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Pop Archaeology: The First Time Nirvana Played ‘Smells Like Teen Spirit’

“Smells Like Teen Spirit” is a landmark song on the landscape of ‘90s pop music. It’s the most famous, and most popular song on Nevermind, the most popular album of the age of Grunge. It propelled Nirvana to astronomical mainstream success – with the Nevermind album they knocked the King of Pop himself, Michael Jackson, off the top of the charts – and remains an American radio staple. If you grew up in the '90s, or if you just happen to have a retroactive fondness for the era, you very likely know every note of the song, but you’ve probably never heard what it sounded like the first time it was played live.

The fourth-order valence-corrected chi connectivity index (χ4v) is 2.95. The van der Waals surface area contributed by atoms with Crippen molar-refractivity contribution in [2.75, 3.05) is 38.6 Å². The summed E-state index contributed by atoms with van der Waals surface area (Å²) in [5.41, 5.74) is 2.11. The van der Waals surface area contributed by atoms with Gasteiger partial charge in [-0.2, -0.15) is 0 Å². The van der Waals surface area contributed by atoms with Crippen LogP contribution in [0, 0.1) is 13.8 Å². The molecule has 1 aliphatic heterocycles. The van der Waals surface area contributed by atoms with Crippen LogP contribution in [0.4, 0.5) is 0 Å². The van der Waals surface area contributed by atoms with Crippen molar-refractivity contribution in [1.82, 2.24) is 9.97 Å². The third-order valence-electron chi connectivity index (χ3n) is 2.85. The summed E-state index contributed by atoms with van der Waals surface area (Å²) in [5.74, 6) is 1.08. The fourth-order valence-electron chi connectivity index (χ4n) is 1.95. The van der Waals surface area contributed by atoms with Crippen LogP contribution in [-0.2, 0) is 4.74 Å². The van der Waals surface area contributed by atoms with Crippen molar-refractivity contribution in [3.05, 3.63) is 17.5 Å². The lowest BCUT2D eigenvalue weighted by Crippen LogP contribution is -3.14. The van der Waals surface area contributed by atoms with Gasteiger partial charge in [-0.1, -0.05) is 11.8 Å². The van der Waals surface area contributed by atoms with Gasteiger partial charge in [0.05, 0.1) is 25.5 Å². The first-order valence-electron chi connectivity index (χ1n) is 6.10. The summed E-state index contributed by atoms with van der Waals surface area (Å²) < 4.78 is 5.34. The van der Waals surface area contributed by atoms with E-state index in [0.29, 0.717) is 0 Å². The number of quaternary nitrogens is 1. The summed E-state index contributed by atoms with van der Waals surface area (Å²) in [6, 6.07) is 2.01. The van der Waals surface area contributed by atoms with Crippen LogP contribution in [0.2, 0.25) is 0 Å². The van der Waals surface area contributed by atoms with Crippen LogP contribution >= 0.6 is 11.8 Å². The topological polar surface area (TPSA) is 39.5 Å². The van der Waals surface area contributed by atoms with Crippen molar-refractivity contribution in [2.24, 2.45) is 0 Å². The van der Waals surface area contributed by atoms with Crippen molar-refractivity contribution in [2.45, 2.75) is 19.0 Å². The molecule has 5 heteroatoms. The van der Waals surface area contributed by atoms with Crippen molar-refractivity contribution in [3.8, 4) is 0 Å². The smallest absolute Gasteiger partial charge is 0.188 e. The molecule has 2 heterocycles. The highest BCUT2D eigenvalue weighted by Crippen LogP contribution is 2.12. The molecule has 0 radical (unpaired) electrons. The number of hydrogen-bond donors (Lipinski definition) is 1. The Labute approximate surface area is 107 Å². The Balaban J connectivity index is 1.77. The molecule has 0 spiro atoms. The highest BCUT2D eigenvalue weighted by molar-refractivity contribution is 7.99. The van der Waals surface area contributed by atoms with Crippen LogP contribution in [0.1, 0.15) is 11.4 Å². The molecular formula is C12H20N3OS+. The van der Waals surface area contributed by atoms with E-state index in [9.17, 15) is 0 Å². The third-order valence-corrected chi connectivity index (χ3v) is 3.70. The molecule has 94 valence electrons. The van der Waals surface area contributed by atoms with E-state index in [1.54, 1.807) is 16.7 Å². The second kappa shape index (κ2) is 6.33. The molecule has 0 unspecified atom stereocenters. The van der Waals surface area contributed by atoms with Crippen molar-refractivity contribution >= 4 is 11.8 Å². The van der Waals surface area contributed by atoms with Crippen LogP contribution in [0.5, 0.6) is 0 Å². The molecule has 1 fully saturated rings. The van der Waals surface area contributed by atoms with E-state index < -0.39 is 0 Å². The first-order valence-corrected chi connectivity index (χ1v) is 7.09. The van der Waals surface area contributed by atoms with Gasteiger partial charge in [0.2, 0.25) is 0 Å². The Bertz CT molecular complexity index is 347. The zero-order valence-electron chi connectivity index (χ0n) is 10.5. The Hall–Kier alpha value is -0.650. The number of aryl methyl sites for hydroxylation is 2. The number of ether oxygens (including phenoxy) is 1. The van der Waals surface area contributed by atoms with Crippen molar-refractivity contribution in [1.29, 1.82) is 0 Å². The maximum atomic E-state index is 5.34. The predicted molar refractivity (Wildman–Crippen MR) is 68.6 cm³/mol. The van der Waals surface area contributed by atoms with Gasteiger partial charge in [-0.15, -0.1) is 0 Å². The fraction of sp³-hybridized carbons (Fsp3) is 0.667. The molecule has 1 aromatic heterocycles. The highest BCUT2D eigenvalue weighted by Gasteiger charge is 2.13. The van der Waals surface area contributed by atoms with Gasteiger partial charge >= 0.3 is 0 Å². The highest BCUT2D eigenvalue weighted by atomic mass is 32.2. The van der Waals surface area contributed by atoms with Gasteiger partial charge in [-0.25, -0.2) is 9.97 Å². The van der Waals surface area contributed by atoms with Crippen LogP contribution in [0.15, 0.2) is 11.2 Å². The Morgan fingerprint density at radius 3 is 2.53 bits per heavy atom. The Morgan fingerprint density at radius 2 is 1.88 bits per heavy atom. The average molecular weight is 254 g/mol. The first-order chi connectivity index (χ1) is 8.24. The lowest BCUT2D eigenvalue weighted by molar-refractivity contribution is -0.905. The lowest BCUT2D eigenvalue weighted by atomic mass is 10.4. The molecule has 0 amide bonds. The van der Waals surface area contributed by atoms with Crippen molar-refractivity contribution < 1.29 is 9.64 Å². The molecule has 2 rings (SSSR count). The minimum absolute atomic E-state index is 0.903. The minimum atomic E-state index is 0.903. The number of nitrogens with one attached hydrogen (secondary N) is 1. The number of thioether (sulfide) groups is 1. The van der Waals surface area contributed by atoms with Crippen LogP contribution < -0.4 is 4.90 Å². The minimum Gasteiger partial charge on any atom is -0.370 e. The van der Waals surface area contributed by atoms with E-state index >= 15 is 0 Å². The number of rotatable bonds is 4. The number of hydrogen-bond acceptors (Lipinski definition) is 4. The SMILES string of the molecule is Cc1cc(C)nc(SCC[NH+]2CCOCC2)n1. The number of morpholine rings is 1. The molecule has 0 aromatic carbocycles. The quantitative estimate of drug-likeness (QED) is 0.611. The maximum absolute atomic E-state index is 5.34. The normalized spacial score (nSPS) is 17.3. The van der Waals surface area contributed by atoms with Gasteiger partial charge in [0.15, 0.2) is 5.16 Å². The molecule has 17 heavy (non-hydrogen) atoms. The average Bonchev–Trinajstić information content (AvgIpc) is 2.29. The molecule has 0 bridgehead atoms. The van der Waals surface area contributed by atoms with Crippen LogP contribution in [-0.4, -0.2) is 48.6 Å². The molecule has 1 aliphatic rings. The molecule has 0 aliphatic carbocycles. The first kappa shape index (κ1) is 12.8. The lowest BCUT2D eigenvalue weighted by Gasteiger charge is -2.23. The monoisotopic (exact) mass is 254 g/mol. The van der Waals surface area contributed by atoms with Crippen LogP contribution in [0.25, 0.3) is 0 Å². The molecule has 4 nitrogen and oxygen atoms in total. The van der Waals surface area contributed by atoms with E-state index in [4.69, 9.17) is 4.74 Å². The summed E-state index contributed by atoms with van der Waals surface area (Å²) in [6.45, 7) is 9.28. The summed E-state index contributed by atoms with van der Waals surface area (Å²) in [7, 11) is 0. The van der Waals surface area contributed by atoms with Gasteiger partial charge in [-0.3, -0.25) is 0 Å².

On April 17th, 1991, shortly before Nirvana began its final recording sessions for what would become Nevermind, the band played a small Seattle club gig, and frontman Kurt Cobain announced “this song is called 'Smells Like Teen Spirit’.” Musically, it’s almost all there, from the opening riff to the solo, though the chiming guitar in the middle of the verses is a little different. Lyrically, there’s quite a bit that didn’t make the final song. It’s hard to make out everything in this video, but Cobain was clearly experimenting with different verses and rhyme schemes at this point. The haunting pre-chorus of “Hello, hello, hello, How Low?” is already there, though, and works just as well.

Listen to the song in the video above, then listen to it again. It might not be the hit you remember, but the power’s already there, waiting to be unleashed on the world.


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